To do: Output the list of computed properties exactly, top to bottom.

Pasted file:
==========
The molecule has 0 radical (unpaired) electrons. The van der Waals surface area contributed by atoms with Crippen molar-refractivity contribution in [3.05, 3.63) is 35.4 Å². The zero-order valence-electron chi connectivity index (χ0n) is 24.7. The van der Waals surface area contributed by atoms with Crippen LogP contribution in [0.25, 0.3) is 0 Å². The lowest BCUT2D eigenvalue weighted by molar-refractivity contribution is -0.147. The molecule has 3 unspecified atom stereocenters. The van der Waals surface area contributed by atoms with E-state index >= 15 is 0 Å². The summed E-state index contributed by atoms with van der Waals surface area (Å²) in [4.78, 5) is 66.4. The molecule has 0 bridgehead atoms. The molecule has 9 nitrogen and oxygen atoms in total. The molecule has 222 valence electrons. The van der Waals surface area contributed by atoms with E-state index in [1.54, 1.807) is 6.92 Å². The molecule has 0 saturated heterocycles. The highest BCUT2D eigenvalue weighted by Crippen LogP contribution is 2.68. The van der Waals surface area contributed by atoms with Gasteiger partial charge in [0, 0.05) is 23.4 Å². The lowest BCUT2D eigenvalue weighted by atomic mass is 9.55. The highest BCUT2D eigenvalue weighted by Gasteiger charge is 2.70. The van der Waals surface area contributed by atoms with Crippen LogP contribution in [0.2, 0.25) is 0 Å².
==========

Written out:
The molecule has 0 radical (unpaired) electrons. The van der Waals surface area contributed by atoms with Crippen molar-refractivity contribution in [3.05, 3.63) is 35.4 Å². The zero-order valence-electron chi connectivity index (χ0n) is 24.7. The van der Waals surface area contributed by atoms with Crippen LogP contribution in [0.25, 0.3) is 0 Å². The lowest BCUT2D eigenvalue weighted by molar-refractivity contribution is -0.147. The molecule has 3 unspecified atom stereocenters. The van der Waals surface area contributed by atoms with E-state index >= 15 is 0 Å². The summed E-state index contributed by atoms with van der Waals surface area (Å²) in [4.78, 5) is 66.4. The molecule has 0 bridgehead atoms. The molecule has 9 nitrogen and oxygen atoms in total. The molecule has 222 valence electrons. The van der Waals surface area contributed by atoms with E-state index in [1.54, 1.807) is 6.92 Å². The molecule has 0 saturated heterocycles. The highest BCUT2D eigenvalue weighted by Crippen LogP contribution is 2.68. The van der Waals surface area contributed by atoms with Gasteiger partial charge in [0, 0.05) is 23.4 Å². The lowest BCUT2D eigenvalue weighted by atomic mass is 9.55. The highest BCUT2D eigenvalue weighted by Gasteiger charge is 2.70. The van der Waals surface area contributed by atoms with Crippen LogP contribution in [0.2, 0.25) is 0 Å².